City to Present Bicycle Recommendations to Further Improve Safety on Montezuma Road on 11/14

On November 14th, the City will be making a presentation at the College Area Community Council on how they intend to further improve bicycle safety along Montezuma Road.  The agenda [pdf] states that the presentation will happen pretty early in the meeting and Brian Genovese the Senior Engineer at the newly formed Multi-Modal Program at the City will be making that presentation. Genovese is the City Bike Coordinator’s, Tom Landre, supervisor.

College Area Community Council Meeting
When: November 14th at 7pm
Where: College-Rolando Branch Library, 6600 Montezuma Road, San Diego 92115

The College Area Community Council is formally recognized by the City of San Diego and is the governing body that provides input on land use decisions that encompass the following area:

View College Area Map in a larger map

I emailed Brian Genovese to ask about reducing the speed limits on Montezuma. Cities are required by statute to conduct speed surveys periodically. While the high speed roads are a problem for safe riding in San Diego, simply reducing the speed limit by changing the numbers on a speed limit sign can create a speed trap for drivers which is something cities are loathe to do. What can be done instead is a redesign of a road to narrow the travel lane which then leads to slower driving speeds and thus safety (and noise reduction), not to mention more pleasant riding conditions. Speedy roads aren’t simply a public nuisance, but they reduce reaction time for drivers and are deadly:

High Speed Roads are Deadly. Image from:

I wanted to know when the last speed survey on Montezuma Road was done and proposed installing protected bicycle facilities along Montezuma Road which would in turn reduce the width of the vehicular travel lane. Genovese responded back as follows and provided the following speed survey data:

As of this year, a new California law allows jurisdictions to round down the speed limits after conducting a speed survey.

Montezuma Road, despite being a major east west thoroughfare connecting La Mesa to points east in the City of San Diego, was not listed in the SANDAG regional bike plan. It is however, listed in both the 2002 City Bike Plan and the 2011 Plan Update as a thoroughfare needing improvements.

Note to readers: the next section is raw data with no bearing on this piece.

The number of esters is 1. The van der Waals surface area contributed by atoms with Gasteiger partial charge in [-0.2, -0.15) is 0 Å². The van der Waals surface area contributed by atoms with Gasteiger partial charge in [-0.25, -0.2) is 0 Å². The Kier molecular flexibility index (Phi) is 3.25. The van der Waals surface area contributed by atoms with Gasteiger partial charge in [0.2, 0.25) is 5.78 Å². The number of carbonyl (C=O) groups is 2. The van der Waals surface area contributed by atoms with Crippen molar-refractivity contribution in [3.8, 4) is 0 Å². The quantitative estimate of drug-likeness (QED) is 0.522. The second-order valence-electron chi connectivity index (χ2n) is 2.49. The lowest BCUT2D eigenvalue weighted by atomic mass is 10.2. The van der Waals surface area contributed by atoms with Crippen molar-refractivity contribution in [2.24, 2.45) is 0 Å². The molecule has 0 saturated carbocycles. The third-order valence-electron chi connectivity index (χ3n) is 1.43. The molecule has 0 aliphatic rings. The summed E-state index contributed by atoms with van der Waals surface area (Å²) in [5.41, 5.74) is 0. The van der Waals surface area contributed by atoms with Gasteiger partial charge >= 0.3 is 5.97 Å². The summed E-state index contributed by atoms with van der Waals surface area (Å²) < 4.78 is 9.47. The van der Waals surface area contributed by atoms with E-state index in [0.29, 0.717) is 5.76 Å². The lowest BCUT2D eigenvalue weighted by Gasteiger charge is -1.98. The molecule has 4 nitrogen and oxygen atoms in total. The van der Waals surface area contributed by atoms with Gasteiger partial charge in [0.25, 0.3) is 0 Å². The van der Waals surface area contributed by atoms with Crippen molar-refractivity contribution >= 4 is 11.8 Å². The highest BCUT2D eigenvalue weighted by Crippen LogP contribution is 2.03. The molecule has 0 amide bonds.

Back in 1993, Montezuma Road used to be a Class III Facility which is a shared roadway usually with a sign stating “bike route”:

Description of Class III Facility. Source: SANDAG 2050 Bike Plan
Description of Class II Facility. Source: SANDAG 2050 Bike Plan

The 2002 Plan called for upgrading the Class III Facilities to a Class II Facilities, a standard bike lane which typically offer riders a designated space to ride in:

When the 2002 was presented to the public for feedback, suggestions on improving the corridor were offered (Items with asterisks next to them indicate that this issue was identified more than once.):

**Fairmount-Montezuma-Camino del Rio North connections made easier

In the 2011 Bike Plan Update, the Montezuma Corridor was ranked #8 in the list of Highest Priority Projects:


What is interesting about our proposal to reduce the vehicular travel lane by adding protected bike facilities is that this will reverse the City’s repeated habit of widening the road to accommodate vehicles without any consideration for the safety or quality of city life.

From 1987 – 1997, bicycle traffic along Montezuma fell dramatically:

Source: 2002 City of San Diego Bike Plan

At the same time, the City was busy widening roads all along the College Area Community to accommodate vehicular traffic instead of providing residents with additional transportation options. The cycle of widening roads, and then conducting speed surveys that noted increased vehicular speeds created the perfectly bike unfriendly Montezuma Road that exists today. San Diego State University certainly didn’t help matters by banning bicycling on campus (which they’ve since tried to rectify).

Genovese responded to our request to conduct a new speed survey and installing protected bicycle facilities as follows:

I checked into getting new speed surveys on Montezuma but the existing surveys have been signed-off until they expire, i.e. they are good until 2014. However, we may be able to get new surveys after we implement any bicycle facility improvements that could trigger a change of conditions. As you may have heard, we are working on a corridor study that will include recommended low-cost-low-effort early action treatments. Separated cycle tracks or raised bike lanes will be considered but will likely fall into the category of higher-cost-higher-effort treatments.

In the absence of maintaining the status quo of doing nothing or very little at all, building separated and protected bicycle facilities such as cycle tracks are certainly expensive treatments. Bike facilities are only expensive when viewed in a vacuum and not in light of the fact that they are a mitigative measure against maintaining an incredibly expensive automotive-based transportation network. In light of rising gas prices and the continuing economic recession, not providing residents and visitors with increased options to move around is not an effective way of ensuring the city’s success or relevance in the coming years. Stating that the bike facilities are higher cost or higher effort treatments ignores the incredible return on investment that bike facilities provide cities. If San Diego wants to stay relevant as a city in the years ahead, its about time that the City’s decision makers cast aside the belief system that is not only false but also harmful to our city’s future.

This was written by Sam Ollinger